Having It All in the Belle Epoque: How French Women's Magazines Invented the Modern Woman

Rachel Mesch. Stanford Univ., $39.95 (256p) ISBN 978-0-8047-8424-5
Between 1901 and 1911, two French magazines, Femina and La Vie Heureuse, filled their pages with stories of outstanding, accomplished women who embodied the femme moderne. In this entertaining academic history of these rival magazines, Mesches, a French professor at Yeshiva University, explores the emergence of the working woman in France. The magazines catered to a well-educated reader who had "other facets to her identity," yet also fulfilled traditional roles. Plugging into the literary scene and an intellectual image, the magazine editors set up literary prizes, cultivated women writers, and featured photo spreads of celebrity novelists at their writing tables, including Colette. World events interfered, and the publisher Hachette acquired and merged the magazines in 1916. The hybrid failed its mission, the femme moderne movement lost momentum, and suffrage was delayed until 1944. The first half of the book concentrates on the glamorized image of the working woman as conceived by both magazines, while the second half measures the scope of their influence including the legacy of the ongoing Prix Femina. In the search for work-life balance, readers will marvel at suggestions that date back 100 years. Illus. (July)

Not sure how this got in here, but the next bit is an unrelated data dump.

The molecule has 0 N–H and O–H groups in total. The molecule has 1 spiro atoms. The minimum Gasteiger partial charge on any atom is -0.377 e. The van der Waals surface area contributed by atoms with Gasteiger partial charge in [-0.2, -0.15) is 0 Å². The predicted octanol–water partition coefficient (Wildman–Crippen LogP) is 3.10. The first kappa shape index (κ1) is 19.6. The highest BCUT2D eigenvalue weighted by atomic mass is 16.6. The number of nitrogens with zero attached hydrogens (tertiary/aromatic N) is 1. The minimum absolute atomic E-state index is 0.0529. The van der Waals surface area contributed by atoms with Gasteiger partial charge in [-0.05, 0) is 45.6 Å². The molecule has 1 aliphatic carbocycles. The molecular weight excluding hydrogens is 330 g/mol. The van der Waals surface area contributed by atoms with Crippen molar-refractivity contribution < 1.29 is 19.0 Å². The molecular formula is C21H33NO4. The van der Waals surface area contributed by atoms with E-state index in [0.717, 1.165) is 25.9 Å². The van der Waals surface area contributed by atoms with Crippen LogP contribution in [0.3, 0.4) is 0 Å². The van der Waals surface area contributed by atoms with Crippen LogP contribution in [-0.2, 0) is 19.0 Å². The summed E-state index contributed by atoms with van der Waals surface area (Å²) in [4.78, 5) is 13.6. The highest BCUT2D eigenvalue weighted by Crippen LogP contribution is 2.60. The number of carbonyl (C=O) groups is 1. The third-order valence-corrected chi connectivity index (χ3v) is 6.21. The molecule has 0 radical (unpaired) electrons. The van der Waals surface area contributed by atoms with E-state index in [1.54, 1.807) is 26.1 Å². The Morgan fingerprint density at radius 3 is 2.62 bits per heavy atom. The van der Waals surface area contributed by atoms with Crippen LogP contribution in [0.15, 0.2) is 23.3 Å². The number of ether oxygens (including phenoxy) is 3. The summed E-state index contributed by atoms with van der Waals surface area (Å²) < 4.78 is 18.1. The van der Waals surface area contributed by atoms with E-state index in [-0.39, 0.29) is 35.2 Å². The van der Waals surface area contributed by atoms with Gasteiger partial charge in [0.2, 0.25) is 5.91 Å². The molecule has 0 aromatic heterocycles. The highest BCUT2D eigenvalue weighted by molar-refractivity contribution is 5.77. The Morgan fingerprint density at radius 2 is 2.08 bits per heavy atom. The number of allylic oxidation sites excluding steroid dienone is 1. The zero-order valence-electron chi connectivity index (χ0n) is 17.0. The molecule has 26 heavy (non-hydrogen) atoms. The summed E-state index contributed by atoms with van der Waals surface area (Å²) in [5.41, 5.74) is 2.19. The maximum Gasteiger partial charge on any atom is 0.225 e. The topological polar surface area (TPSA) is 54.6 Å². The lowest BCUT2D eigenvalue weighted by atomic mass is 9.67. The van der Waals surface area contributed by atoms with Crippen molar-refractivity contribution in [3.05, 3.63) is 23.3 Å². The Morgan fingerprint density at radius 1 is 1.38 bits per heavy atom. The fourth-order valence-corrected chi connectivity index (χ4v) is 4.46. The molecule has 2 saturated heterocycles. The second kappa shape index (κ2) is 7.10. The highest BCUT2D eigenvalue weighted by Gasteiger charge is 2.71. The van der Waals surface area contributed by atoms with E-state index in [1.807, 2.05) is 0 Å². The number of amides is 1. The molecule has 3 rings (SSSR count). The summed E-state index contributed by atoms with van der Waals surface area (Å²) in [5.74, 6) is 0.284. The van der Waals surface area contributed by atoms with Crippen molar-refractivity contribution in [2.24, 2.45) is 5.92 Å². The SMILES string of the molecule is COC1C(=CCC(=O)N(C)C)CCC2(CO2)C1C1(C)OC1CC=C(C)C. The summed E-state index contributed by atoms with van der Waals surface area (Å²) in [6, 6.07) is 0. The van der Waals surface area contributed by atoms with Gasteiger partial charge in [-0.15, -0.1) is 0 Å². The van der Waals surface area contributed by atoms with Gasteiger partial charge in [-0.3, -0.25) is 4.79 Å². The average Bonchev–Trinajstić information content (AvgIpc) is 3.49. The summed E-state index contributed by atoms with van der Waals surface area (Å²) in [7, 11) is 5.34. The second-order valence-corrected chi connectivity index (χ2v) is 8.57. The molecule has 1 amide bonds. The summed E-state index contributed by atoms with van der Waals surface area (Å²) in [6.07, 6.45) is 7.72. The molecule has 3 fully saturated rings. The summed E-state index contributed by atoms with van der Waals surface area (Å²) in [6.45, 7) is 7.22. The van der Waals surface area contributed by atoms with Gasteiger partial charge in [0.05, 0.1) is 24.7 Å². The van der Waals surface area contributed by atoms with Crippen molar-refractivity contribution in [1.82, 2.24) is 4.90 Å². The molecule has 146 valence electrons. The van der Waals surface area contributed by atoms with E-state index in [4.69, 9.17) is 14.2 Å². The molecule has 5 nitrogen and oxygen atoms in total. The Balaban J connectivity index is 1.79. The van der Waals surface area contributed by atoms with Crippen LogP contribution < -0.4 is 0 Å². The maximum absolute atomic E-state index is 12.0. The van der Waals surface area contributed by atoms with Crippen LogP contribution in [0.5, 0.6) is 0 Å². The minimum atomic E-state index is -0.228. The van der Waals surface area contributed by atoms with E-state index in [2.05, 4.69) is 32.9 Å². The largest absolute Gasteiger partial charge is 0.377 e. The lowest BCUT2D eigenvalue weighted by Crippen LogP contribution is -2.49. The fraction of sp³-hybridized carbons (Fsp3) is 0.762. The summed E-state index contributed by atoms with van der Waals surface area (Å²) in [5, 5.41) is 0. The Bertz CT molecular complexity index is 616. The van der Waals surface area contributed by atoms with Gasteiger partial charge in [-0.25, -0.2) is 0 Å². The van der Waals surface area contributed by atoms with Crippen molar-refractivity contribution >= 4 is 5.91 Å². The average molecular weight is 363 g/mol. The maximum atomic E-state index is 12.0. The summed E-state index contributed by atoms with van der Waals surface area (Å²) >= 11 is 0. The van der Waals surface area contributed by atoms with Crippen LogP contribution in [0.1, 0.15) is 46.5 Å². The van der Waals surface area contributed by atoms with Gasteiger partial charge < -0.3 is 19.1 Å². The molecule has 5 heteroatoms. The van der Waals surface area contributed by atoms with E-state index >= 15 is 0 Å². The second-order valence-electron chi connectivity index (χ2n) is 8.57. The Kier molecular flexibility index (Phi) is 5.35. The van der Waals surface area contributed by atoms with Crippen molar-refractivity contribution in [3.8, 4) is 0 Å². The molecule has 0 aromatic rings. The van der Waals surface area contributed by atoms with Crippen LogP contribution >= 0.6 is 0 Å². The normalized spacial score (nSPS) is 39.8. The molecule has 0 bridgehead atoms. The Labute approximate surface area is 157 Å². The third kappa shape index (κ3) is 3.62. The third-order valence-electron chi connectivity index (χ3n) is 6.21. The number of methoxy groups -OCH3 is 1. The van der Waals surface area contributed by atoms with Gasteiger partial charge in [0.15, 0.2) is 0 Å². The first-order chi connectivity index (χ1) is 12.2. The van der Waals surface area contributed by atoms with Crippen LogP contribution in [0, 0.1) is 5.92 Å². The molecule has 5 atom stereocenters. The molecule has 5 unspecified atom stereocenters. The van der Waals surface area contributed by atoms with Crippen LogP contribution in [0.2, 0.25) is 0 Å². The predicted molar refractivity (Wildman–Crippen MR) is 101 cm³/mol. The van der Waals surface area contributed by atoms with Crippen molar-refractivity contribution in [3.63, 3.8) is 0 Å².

Reviewed on: 09/09/2013
Release date: 07/01/2013
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